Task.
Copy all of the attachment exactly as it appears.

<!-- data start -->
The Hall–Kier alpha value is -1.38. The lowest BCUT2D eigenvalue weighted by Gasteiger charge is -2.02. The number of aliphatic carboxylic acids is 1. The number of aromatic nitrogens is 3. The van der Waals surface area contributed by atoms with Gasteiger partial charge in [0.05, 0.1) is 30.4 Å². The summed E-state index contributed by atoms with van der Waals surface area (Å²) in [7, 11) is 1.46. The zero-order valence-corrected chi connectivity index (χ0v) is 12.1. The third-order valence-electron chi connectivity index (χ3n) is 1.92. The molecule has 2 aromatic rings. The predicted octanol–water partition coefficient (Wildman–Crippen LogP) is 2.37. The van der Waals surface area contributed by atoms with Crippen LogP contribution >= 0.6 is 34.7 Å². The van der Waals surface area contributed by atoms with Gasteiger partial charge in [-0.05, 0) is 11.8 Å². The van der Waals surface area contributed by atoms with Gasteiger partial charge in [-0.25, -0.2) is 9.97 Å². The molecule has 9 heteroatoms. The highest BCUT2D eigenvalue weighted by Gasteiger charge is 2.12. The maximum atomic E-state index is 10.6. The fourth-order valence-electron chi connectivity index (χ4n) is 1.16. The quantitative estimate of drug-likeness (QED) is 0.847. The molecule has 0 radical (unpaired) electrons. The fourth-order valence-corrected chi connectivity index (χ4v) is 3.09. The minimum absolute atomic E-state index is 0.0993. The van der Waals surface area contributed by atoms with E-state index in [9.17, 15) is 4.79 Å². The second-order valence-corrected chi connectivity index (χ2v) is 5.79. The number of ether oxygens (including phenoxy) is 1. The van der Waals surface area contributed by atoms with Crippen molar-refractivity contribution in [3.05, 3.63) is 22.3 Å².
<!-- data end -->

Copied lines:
The Hall–Kier alpha value is -1.38. The lowest BCUT2D eigenvalue weighted by Gasteiger charge is -2.02. The number of aliphatic carboxylic acids is 1. The number of aromatic nitrogens is 3. The van der Waals surface area contributed by atoms with Gasteiger partial charge in [0.05, 0.1) is 30.4 Å². The summed E-state index contributed by atoms with van der Waals surface area (Å²) in [7, 11) is 1.46. The zero-order valence-corrected chi connectivity index (χ0v) is 12.1. The third-order valence-electron chi connectivity index (χ3n) is 1.92. The molecule has 2 aromatic rings. The predicted octanol–water partition coefficient (Wildman–Crippen LogP) is 2.37. The van der Waals surface area contributed by atoms with Crippen LogP contribution >= 0.6 is 34.7 Å². The van der Waals surface area contributed by atoms with Gasteiger partial charge in [-0.05, 0) is 11.8 Å². The van der Waals surface area contributed by atoms with Gasteiger partial charge in [-0.25, -0.2) is 9.97 Å². The molecule has 9 heteroatoms. The highest BCUT2D eigenvalue weighted by Gasteiger charge is 2.12. The maximum atomic E-state index is 10.6. The fourth-order valence-electron chi connectivity index (χ4n) is 1.16. The quantitative estimate of drug-likeness (QED) is 0.847. The molecule has 0 radical (unpaired) electrons. The fourth-order valence-corrected chi connectivity index (χ4v) is 3.09. The minimum absolute atomic E-state index is 0.0993. The van der Waals surface area contributed by atoms with E-state index in [9.17, 15) is 4.79 Å². The second-order valence-corrected chi connectivity index (χ2v) is 5.79. The number of ether oxygens (including phenoxy) is 1. The van der Waals surface area contributed by atoms with Crippen molar-refractivity contribution in [3.05, 3.63) is 22.3 Å².